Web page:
Of course, right? I mean, it's kind of like having a really great hair day after you book an appointment with your stylist. If I had had a perfect pregnancy and awesome birth the first time around that would have made having the second baby we knew we wanted way too easy. Now that we're 99% sure our family is complete is a much more interesting time for me to realize how much I love being pregnant and birthing babies.

Complete perfection.

Not that I'm lining up to give birth again. I mean, it's really hard. But with preparation and support and the right team on your side, it's a pretty magical experience. And absolutely worth it.

(Although, at the end of the day, welcoming a new baby into your life is amazing no matter how you slice it. I mean, come on! That is just a swaddled miracle in a tiny knit cap!)


Big thanks to my husband, our amazing doula Beulah Kyle (and her other client who needed some rest and let us steal her for an hour and a half!), the Vanderbilt Midwives and all my awesome nurses, Grandma for being here and having perfect timing, and Liam for transitioning so gracefully into his new role as big brother. (Can you tell I'm still a little high on birth? Whee!!)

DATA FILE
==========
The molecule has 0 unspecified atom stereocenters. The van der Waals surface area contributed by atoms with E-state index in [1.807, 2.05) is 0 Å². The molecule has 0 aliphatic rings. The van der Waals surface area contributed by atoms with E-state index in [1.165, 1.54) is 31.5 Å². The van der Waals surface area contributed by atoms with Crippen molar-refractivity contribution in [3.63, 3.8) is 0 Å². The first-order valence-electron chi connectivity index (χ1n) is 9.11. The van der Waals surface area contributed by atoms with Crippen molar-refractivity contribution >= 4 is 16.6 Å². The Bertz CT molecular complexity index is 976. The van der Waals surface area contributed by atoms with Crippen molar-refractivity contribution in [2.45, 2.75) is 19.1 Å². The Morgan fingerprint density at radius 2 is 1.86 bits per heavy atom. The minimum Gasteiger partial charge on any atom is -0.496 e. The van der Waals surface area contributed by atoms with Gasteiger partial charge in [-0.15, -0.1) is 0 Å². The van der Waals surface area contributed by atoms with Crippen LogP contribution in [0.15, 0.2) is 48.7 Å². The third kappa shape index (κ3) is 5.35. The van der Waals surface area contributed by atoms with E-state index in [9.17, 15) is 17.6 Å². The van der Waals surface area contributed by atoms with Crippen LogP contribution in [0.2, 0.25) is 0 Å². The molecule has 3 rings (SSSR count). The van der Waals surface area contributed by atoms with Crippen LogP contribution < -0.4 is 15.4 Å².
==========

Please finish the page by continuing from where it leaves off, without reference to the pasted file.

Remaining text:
Jo said...

That story -- and the pictures -- made me cry! How absolutely beautiful. I love your story. Just love it.

Celina said...

Wow, Maggie. Amazing recounting of Finn's birth. As a person with no kids (yet?), it was incredible to read your story. And the look on Bill's face in the first two pics brought tears to my eyes--so tender and present.

Love to you all! <3

Anonymous said...

Gorgeous Maggie!!! I must ask though, what happened to the bikini??

No Mommy Brain said...

the bikini stayed in my suitcase and will probably stay hidden in the back of my underwear drawer forever. :) i ended up keeping my dress on the whole time!

Susannah said...

Hi there, congrats on the birth of your son! I am the poster who commented a few months before that my son is named Finn as well. I had wanted a natural birth with him but there were some complications and I wound up with an emergency c-section. I hope for a different birth the second time around, whenever that may be, and enjoyed your story so much. All the best to you and your family.